The Working Waterfront

A drowning island-nation portends wider climate change disasters

Kiribati's former presidents speaks of his nation's plight to College of the Atlantic grads

Laurie Schreiber
Posted 2018-06-18
Last Modified 2018-06-18

In 2015, Sermary Tiare moved her family from Kirabati to New Zealand to escape the rising seas that were devastating her village. The mother of seven and small-business owner lived on the remote atoll of Abemama. She became one of 75 climate-change refugees at the time awarded New Zealand citizenship in response to rising sea levels that threaten Kiribati.

In the coming decades, Kiribati and other Pacific islands like Tuvalu and Tokelau could be entirely swamped by the sea, forcing mass relocations despite adaptation programs aimed at managing the effects of sea level rise.

“For us, climate change is not speculation,” said Kiribati’s former president, Anote Tong. “It’s not something that’s yet to come. We are already experiencing the impacts of climate change. We have communities that have to move, because their villages are no longer there.”

Tong was in Maine as keynote speaker for College of the Atlantic’s 2018 commencement on June 9. The president of Kiribati (pronounced Keer-i-bas) from 2003-2016 and a Nobel Peace Prize nominee, he is an international advocate for Pacific islanders and others facing catastrophic climate change impacts.

Kiribati, one of the most remote places on the planet and falling in all four hemispheres, is comprised of 33 coral atolls. Most islands are just over a mile wide, with an average height of six feet above sea level. Tong has warned that rising sea levels may swamp Kiribati all together, and that its entire population may need to be resettled. In 2014, he oversaw the purchase of 6,000 acres on neighboring Fiji as a potential new home for Kiribati’s approximately 115,000 residents.

“Many communities will have to relocate within the next 10 to 20 years,” he said.

The nation’s remote location made it immune from global tribulations to a great extent.

“But lo and behold, here comes climate change, which has its origins on the other side of the world, in the boardrooms somewhere in New York, in Tokyo, wherever it is,” he said. “The reality is, no matter where you are, these global challenges will affect you.”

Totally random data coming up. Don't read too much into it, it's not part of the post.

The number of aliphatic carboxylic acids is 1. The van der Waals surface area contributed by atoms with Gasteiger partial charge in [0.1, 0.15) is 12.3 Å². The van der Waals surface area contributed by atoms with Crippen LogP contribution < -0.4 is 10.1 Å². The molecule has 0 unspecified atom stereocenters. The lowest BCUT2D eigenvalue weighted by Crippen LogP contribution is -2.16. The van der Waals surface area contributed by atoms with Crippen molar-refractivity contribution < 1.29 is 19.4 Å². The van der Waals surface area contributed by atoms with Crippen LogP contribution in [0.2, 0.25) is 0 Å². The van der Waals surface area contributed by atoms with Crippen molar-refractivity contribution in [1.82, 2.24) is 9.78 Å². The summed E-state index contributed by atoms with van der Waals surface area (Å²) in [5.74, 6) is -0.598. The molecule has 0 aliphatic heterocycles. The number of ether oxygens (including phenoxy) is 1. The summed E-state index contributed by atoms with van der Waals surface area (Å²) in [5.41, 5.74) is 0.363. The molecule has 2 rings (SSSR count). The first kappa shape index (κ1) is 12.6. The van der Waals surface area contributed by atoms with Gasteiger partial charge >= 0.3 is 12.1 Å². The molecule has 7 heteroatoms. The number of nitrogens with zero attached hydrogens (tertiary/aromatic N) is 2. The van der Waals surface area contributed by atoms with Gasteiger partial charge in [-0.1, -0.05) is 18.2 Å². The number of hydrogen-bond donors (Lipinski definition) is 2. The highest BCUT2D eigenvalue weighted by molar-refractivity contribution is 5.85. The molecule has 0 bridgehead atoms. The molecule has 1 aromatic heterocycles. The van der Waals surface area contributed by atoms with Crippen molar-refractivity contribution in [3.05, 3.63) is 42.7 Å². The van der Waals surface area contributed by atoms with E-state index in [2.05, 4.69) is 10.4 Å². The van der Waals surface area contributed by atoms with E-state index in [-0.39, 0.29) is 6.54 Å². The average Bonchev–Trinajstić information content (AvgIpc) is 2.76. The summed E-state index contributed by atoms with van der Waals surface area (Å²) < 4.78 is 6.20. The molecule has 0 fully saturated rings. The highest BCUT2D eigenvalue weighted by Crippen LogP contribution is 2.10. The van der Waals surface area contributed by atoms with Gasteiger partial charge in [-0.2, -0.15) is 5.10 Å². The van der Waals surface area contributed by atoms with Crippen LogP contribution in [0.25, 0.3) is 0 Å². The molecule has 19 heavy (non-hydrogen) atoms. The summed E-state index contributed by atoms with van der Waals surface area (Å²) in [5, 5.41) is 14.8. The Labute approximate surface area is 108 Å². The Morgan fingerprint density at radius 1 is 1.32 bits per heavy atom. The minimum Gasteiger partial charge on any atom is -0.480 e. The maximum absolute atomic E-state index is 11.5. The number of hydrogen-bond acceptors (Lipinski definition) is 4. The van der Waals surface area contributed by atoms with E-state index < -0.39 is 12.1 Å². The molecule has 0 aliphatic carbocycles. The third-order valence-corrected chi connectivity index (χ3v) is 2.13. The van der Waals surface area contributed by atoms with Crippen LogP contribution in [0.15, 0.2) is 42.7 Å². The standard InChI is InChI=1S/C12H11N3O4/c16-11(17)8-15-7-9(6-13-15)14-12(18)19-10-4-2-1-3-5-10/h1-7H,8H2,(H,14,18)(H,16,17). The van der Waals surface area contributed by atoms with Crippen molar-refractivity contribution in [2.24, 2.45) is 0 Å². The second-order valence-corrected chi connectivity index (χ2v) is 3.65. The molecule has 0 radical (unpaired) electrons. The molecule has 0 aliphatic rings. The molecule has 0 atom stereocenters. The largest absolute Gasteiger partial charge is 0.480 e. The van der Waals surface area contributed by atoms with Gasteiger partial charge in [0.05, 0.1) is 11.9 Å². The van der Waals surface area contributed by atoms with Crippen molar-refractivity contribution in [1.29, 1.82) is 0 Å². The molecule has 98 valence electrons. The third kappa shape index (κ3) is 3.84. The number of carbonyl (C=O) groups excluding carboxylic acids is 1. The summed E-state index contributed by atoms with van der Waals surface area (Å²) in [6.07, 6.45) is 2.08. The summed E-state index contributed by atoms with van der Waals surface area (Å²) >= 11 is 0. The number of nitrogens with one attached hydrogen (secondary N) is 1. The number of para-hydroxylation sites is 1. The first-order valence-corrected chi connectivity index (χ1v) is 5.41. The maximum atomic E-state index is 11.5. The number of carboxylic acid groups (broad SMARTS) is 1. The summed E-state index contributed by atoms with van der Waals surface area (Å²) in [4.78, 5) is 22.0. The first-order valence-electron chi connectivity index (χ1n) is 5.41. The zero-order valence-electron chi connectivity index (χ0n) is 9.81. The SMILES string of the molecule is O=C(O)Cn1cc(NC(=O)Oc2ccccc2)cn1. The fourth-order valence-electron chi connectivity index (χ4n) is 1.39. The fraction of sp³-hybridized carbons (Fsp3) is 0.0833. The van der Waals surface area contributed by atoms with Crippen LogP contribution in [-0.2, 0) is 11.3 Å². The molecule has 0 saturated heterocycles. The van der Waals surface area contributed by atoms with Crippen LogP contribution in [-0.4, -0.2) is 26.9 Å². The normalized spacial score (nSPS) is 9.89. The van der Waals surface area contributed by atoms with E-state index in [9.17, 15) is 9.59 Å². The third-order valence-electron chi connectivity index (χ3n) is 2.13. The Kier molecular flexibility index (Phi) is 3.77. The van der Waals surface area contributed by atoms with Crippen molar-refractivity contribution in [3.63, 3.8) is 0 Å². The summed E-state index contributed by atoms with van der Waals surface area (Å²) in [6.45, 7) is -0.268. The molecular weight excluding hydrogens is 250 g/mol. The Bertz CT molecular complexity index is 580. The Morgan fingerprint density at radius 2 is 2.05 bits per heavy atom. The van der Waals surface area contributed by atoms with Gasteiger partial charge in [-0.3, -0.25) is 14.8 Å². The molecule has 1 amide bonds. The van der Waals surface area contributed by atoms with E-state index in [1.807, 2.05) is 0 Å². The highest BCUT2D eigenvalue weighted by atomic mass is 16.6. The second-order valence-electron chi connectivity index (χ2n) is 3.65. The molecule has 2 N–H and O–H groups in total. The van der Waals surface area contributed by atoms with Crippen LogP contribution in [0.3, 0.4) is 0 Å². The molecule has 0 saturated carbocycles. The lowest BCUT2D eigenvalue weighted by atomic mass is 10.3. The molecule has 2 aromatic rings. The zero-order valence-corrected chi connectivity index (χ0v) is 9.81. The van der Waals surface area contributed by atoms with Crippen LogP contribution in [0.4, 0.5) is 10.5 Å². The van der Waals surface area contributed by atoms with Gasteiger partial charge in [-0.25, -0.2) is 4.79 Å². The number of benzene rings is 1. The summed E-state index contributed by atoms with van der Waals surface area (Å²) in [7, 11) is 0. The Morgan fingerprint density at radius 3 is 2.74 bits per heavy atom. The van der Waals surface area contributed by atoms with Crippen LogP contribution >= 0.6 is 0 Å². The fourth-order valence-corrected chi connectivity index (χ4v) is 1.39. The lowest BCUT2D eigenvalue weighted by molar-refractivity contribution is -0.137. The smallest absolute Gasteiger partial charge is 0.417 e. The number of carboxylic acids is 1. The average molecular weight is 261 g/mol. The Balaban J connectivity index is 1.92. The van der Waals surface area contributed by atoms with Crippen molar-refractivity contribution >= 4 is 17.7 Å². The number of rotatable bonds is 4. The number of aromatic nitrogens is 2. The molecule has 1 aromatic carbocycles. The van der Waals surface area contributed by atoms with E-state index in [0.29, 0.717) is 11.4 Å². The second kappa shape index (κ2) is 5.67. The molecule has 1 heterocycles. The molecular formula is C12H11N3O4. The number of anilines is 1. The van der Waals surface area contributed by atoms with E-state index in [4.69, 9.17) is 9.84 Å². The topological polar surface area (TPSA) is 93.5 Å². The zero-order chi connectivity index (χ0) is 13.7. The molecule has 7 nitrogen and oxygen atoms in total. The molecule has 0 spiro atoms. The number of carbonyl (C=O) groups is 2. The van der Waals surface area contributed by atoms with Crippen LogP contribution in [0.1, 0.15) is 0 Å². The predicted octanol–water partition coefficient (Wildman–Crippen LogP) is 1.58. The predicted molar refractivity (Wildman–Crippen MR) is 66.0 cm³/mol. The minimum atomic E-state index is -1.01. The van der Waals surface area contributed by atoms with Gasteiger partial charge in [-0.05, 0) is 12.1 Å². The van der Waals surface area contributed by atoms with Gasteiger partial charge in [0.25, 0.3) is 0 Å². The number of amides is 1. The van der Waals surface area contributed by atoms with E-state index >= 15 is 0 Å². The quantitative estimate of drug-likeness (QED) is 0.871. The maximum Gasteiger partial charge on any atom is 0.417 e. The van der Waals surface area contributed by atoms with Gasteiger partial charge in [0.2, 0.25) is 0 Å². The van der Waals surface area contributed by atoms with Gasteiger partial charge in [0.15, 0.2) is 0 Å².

Climate change for Kiribati is not about the economy, the environment, or science, he said.

“It’s about survival,” he said. “We’ve referred to climate change as the single most significant moral challenge facing humanity today. Fifty years ago, we could be excused for continuing to do what we are doing. But today, knowing that every day we do something that impacts negatively somebody else on the other side of the world—do we stop doing it? No.”

As a young man, Tong said, he attended a school in a vibrant village. Today, the people are gone, forced out by rising seas.

“What’s happening to our communities? They are already being impacted. Their crops are failing. Their sources of water are getting contaminated,” he said, adding, “We’re on the front line.”

Sounding the alarm was frustrating for many years, he said.

“Nobody wanted to hear about climate change,” he said.

Gradually, other world leaders began taking notice.

“Today, we’re talking more and more about climate change,” he said. “In Paris, we achieved perhaps one of the most historic diplomatic maneuvers in history, by getting almost 200 countries to agree with the Paris climate agreement. But what does that mean? It doesn’t save my country. It doesn’t save the most vulnerable countries.”

Some projections indicate that reducing emissions even to zero will do nothing to reverse the build-up of greenhouse gases, resulting in the continued rise of global temperatures and sea level, and rendering homes on Kiribati uninhabitable within this century.

The Paris agreement must go further, he said.

“We are desperately in need of good leadership,” he said. “Not politicians. We don’t need politicians to deal with climate change. Politicians are concerned about the next election and not about the next generation… What we need is leadership that ensures everyone has a place at the table.”

Kiribati may be on the front line today, but continued climate change impacts do not bode well for the rest of the world, he said.

“You’ll be next,” he said. “If not going underwater, maybe being hit by a category 10 storm, no longer five. We’re already witnessing that.”